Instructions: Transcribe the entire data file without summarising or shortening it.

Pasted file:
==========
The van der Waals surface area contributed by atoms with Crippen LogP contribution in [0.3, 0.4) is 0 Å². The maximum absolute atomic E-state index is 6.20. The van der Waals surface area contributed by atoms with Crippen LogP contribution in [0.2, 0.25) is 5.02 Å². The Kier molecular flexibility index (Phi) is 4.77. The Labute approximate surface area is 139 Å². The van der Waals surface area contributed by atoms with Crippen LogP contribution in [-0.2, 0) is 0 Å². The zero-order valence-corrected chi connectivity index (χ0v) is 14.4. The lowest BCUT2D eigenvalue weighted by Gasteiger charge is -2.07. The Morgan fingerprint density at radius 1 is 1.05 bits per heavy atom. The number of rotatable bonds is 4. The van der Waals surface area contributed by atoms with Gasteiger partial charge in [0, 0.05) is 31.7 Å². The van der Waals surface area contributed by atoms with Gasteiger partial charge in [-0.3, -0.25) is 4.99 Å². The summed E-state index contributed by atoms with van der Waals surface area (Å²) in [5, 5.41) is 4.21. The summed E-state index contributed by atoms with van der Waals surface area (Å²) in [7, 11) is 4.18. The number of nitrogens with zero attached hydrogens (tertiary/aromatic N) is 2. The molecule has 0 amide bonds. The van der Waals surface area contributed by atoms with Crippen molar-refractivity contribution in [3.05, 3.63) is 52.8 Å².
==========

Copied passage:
The van der Waals surface area contributed by atoms with Crippen LogP contribution in [0.3, 0.4) is 0 Å². The maximum absolute atomic E-state index is 6.20. The van der Waals surface area contributed by atoms with Crippen LogP contribution in [0.2, 0.25) is 5.02 Å². The Kier molecular flexibility index (Phi) is 4.77. The Labute approximate surface area is 139 Å². The van der Waals surface area contributed by atoms with Crippen LogP contribution in [-0.2, 0) is 0 Å². The zero-order valence-corrected chi connectivity index (χ0v) is 14.4. The lowest BCUT2D eigenvalue weighted by Gasteiger charge is -2.07. The Morgan fingerprint density at radius 1 is 1.05 bits per heavy atom. The number of rotatable bonds is 4. The van der Waals surface area contributed by atoms with Gasteiger partial charge in [0, 0.05) is 31.7 Å². The van der Waals surface area contributed by atoms with Gasteiger partial charge in [-0.3, -0.25) is 4.99 Å². The summed E-state index contributed by atoms with van der Waals surface area (Å²) in [5, 5.41) is 4.21. The summed E-state index contributed by atoms with van der Waals surface area (Å²) in [7, 11) is 4.18. The number of nitrogens with zero attached hydrogens (tertiary/aromatic N) is 2. The molecule has 0 amide bonds. The van der Waals surface area contributed by atoms with Crippen molar-refractivity contribution in [3.05, 3.63) is 52.8 Å².